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Going concern capital: from RAC to ruin

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BPCE’s hybrid tier two reveals everything that’s wrong with going concern capital

BPCE structured a new style of tier two debt this week, with features that were specifically designed to improve its risk-adjusted capital (RAC) ratio for S&P.

In many respects, the bond looked like a normal tier two: it had the same insolvency ranking, it had a final maturity date and its coupons must be paid.

But there were key differences in the new structure. Most importantly, a quarter of the principal will be permanently written down if BPCE’s common equity tier one (CET1) ratio falls below 7% of its risk-weighted assets.

The idea behind these sorts of triggers, more commonly found in additional tier one (AT1) deals, is that they provide a means for bonds to absorb losses before the issuer has reached its point of failure — while it is still a going concern, rather than a gone concern.

But market participants scoffed this week at the idea the write-down trigger made BPCE’s new tier two any riskier.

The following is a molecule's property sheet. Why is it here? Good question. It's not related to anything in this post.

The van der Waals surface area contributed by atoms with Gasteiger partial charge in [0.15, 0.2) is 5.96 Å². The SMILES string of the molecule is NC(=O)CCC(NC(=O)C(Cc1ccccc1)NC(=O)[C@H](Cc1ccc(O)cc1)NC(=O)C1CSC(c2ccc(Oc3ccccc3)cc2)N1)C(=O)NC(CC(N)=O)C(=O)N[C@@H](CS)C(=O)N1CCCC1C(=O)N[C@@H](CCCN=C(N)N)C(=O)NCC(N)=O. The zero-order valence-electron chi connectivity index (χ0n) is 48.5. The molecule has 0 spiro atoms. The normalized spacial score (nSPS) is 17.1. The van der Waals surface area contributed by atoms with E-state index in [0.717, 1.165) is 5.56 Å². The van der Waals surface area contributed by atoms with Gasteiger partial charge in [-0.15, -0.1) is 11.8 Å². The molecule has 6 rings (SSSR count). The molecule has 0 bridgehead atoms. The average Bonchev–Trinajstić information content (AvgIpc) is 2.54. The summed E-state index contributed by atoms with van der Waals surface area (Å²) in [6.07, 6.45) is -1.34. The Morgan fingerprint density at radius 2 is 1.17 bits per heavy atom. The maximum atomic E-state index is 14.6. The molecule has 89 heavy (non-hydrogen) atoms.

Bankers, investors, and rating agencies agreed the French bank would collapse long before it got anywhere near a 7% CET1 ratio, at which point all its bonds would be on the hook for losses anyway.

The same criticisms have long been levelled at the AT1 market, but BPCE’s RAC tier two sharpened the arguments by proving how little the triggers cost in real terms.

The issuer was able to price its transaction just 60bp wider than a standard tier two, and most market participants credited the premium to other quirks in the deal structure.

This should be a wake-up call for financial policy makers. If they are still serious about the concept of going concern capital, they will need to do much more to make sure trigger levels are credible.

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